The foreign characters in the book also leave a lot to be desired in terms of what they bring to the story. Richard seems to be the more believable of all them all. The others get lost in translation every now and then. Reverend Clement, Father Leonardo both look like cosmetic characters.


There is more urgency to the story in part two where a vicious Kabaka, Kalema, takes stage. It seems the book almost came alive as it drew to a close.


Nonetheless, many of the stories are incongruous and move unexpectedly. There are very many dots left to the reader to connect which reduces on the ease and enjoyment of reading. Perhaps the fires in the palace, the disappearance of a page, the involvement of Ankole, the death of Bukenya should make sense but it seems like one has to first read the history of Buganda to connect these dots yet I think the book should be trying to do it the other way round – show; do not tell.


The typos, the misspellings, are the most distracting. Nakisanze claims at the end of her book that any mistakes are hers but she owed it to the list of people she names to avoid these mistakes. The number of times rifle was spelt riffle; Kabalega being called Kabalenga, a rash being called a rush…, bitten spelt as beaten, were too many.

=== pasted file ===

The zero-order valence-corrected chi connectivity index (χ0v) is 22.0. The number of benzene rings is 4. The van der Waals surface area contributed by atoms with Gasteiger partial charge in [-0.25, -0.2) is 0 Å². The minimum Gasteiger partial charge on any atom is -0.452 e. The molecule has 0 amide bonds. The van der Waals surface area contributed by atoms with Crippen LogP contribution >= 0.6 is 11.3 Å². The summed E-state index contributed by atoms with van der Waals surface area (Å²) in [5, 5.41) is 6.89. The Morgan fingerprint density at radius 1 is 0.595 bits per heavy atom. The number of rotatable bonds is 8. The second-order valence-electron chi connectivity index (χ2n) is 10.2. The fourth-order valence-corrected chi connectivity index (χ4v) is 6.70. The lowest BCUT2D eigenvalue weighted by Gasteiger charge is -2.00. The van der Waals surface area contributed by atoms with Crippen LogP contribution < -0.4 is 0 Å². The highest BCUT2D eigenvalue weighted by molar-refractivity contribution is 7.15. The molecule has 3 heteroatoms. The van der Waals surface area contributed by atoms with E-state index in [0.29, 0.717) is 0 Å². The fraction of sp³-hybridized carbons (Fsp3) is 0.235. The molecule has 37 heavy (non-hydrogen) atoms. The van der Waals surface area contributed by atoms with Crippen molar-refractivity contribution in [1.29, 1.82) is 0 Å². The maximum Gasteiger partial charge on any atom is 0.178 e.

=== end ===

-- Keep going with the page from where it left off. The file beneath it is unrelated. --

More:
This book was ambitious. Trying to give a backstory to actual historical events is not easy. However, I think Nakisanze fails to ably handle the sheer number of events she was tackling in writ, the depth of the characters, the movement of the stories and the believability of the conflicts. I failed to get something to grab onto.


Frankly speaking, this novel lacked soul.

This review was written, for Turn The Page, by Joel Benjamin Ntwatwa.

Copies of this title are available for sale on Turn The Page’s online bookshop, which can be accessed by following this link.


A Dreaming Child – Dieudonne Gakire.


The cover image of Dieudonne Gakire’s A Dreaming Child.